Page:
Thank you for a letter of appreciation.

Teachers generally entered the profession to support children. Sometimes this means looking beyond their academic achievements.

Teachers generally entered the profession to support children. Sometimes this means looking beyond their academic achievements.

I always find it heartening to read about teachers who stand by their principles, especially when this is in support of their students. Teachers often work in a pressured situation where the agenda for schools is set by politicians and the expectations upon children are framed in terms that, in some cases can be intimidating or seem beyond their reach. Yet there remains a strong commitment within the teaching profession to maintain a focus upon the needs of individual learners and to celebrate their achievements and individuality.

A few days ago on this blog I wrote about three lads from a local school who had spoken to me in gloomy terms about their impending school reports and examination results (It’s a school report – not a crystal ball! – July 8th). I had tried to be positive and reassure them that there was more to life than end of year reports, but unfortunately it seemed almost impossible to shift their negative outlook. At this time of year, when there is an expectation from parents, teachers, pupils and inspectors that schools will laud their academic achievements, it is all too easy to lose sight of the other ways in which children can demonstrate their learning. This is why I was delighted to hear of a head teacher from a school in the north of England who has taken an initiative to demonstrate how much she values a holistic approach to learning in her pupils.

Rachel Tomlinson is the head teacher at Barrowford Primary School in Nelson, Lancashire, who as the school academic year is drawing to a close decided to send a letter to her pupils who had recently completed formal assessments . I reproduce it here in its entirety as I think it should be read by every exhausted teacher, anxious parent or concerned student facing the end of year results.

IF YOU CLICK ON THE PICTURE BELOW IT WILL ENLARGE FOR YOU TO READ THE LETTER

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Barrowford Primary School has just over 300 children on roll, and it seems to me that being part of a school managed by a head teacher who takes such an initiative must be a terrific learning experience. The school has adopted a motto which states – “Learn to love, love to learn”. Such sentiments can often be tokenistic, but here we clearly have, in Rachel Tomlinson, a head teacher determined to live up to this ideal.

In recent years teachers in schools in England have often worked in a state of anxiety, in the knowledge that at any moment inspectors may descend upon the school and pass judgement upon the quality of their work and the attainment of children. The perception, one that has been sadly perpetuated by some head teachers, is that the only achievements that matter are those related to academic standards. To stand against this regime and celbrate the learning and broader achievements of  children has demanded courage on the part of teachers, such as that demonstated by Rachel Tomlinson and her colleagues.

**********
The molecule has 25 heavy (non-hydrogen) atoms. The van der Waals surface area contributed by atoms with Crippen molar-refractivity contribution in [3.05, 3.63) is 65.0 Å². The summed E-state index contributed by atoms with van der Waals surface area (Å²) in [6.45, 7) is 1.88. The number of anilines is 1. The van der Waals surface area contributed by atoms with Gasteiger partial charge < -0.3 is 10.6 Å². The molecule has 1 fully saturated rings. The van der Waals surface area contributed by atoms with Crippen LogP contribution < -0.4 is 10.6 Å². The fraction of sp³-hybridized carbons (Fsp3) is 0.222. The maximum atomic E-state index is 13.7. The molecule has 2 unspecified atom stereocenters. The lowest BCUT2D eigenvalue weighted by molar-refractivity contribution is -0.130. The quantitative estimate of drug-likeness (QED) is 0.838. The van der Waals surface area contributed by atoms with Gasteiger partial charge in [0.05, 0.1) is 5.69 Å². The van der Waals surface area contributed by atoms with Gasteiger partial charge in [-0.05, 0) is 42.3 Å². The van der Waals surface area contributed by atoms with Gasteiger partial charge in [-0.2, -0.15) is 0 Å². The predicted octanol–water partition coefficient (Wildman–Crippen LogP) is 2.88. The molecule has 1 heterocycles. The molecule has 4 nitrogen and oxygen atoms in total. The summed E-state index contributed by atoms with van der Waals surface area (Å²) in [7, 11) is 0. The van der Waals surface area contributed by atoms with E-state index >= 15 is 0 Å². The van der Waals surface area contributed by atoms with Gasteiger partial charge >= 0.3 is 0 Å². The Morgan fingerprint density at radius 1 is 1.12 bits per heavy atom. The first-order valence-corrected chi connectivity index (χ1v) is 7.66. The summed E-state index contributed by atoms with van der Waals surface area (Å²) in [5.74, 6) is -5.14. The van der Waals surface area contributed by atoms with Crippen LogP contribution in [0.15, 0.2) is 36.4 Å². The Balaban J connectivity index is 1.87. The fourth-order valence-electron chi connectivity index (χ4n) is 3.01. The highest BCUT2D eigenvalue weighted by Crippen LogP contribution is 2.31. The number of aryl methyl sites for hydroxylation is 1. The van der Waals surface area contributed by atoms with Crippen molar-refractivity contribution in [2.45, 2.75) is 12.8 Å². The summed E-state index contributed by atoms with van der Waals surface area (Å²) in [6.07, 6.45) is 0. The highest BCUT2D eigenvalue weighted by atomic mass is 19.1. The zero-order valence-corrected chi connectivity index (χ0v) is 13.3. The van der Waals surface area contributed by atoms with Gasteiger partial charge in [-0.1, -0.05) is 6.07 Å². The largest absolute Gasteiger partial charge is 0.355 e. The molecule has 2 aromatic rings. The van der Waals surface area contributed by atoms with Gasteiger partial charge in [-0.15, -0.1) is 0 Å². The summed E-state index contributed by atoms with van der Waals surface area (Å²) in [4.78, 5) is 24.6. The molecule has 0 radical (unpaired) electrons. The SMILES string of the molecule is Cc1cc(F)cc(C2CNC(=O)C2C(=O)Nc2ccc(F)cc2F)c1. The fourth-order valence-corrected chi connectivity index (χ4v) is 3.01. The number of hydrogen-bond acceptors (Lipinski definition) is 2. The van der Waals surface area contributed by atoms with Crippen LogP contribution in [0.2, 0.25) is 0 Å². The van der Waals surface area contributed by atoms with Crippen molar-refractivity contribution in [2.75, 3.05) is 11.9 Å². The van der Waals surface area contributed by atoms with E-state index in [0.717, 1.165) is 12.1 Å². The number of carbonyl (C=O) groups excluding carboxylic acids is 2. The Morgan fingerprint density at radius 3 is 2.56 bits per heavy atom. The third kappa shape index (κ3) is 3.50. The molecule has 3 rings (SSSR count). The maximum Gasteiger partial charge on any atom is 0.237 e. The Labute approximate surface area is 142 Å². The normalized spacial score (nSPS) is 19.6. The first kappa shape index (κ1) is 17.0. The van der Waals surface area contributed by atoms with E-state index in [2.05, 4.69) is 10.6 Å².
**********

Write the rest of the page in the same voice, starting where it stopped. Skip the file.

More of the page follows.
This letter certainly made my day, and hopefully had the same impact upon those children, teachers and parents who make up the Barrowford School community. It says so much about the values of the staff who work in the school and issues a challenge to those who fail to see children beyond the end of year results which schools are obliged to issue and report upon.

As the end of term approaches I do hope that Rachel Tomlinson and her staff enjoy a relaxing well-earned holiday. They should do so secure in the knowledge that their commitment to recognising and celebrating the achievements of every child at Barrowford Primary School is appreciated well beyond the boundaries of Nelson in Lancashire.

Do please vist the school website, available through the link below.

http://www.barrowford.lancs.sch.uk/#./home

4 thoughts on “Thank you for a letter of appreciation.

  1. Hi Richard – A wonderful letter. As educators we really need to continue to stand up against these high stakes tests that do little, if anything, to foster better learning. I wonder what would happen if teachers, as a group (because the repercussions for individuals would, I imagine, be draconian), just refused to cooperate?

  2. Hi Tim,
    Yes I was really moved by the letter. It is so sad that teachers should feel fearful of standing up for their principles. Perhaps this letter should serve as a catalyst for further action by others. Interesting that you can relate to this in Canada – what have we done to the teaching profession internationally?

  3. Beautifully said… I hope many more will stand up to speak about the meaninglessness of standardised tests, or the value placed on tests that measure a persons ability at a mere moment in time..

  4. This will take a partnership between schools and parents if anything is to be achieved. Unfortunately parents are informed about schools that are “successful” based entirely on test and examination results. Turning back the tide of apathy towards genuine learning will be a hard fought battle I fear,

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